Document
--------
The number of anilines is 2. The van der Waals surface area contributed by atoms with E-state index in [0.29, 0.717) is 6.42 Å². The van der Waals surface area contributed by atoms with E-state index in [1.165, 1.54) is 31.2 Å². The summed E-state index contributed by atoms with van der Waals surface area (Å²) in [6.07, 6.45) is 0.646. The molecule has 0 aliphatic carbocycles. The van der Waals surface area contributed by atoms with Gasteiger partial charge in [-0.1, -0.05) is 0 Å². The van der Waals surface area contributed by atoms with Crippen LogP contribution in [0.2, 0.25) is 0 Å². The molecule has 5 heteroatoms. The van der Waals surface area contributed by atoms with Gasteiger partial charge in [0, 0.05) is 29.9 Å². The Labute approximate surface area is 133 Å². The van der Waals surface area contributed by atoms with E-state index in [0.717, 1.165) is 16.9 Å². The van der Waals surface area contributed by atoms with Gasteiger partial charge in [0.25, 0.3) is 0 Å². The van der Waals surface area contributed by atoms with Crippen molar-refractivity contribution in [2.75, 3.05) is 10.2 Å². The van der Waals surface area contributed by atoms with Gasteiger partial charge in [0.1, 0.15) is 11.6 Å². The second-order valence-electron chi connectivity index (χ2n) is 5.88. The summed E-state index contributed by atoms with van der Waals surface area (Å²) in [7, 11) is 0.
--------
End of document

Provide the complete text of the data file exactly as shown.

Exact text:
The number of anilines is 2. The van der Waals surface area contributed by atoms with E-state index in [0.29, 0.717) is 6.42 Å². The van der Waals surface area contributed by atoms with E-state index in [1.165, 1.54) is 31.2 Å². The summed E-state index contributed by atoms with van der Waals surface area (Å²) in [6.07, 6.45) is 0.646. The molecule has 0 aliphatic carbocycles. The van der Waals surface area contributed by atoms with Gasteiger partial charge in [-0.1, -0.05) is 0 Å². The van der Waals surface area contributed by atoms with Crippen LogP contribution in [0.2, 0.25) is 0 Å². The molecule has 5 heteroatoms. The van der Waals surface area contributed by atoms with Gasteiger partial charge in [0, 0.05) is 29.9 Å². The Labute approximate surface area is 133 Å². The van der Waals surface area contributed by atoms with E-state index in [0.717, 1.165) is 16.9 Å². The van der Waals surface area contributed by atoms with Gasteiger partial charge in [0.25, 0.3) is 0 Å². The van der Waals surface area contributed by atoms with Crippen molar-refractivity contribution in [2.75, 3.05) is 10.2 Å². The van der Waals surface area contributed by atoms with Gasteiger partial charge in [0.1, 0.15) is 11.6 Å². The second-order valence-electron chi connectivity index (χ2n) is 5.88. The summed E-state index contributed by atoms with van der Waals surface area (Å²) in [7, 11) is 0.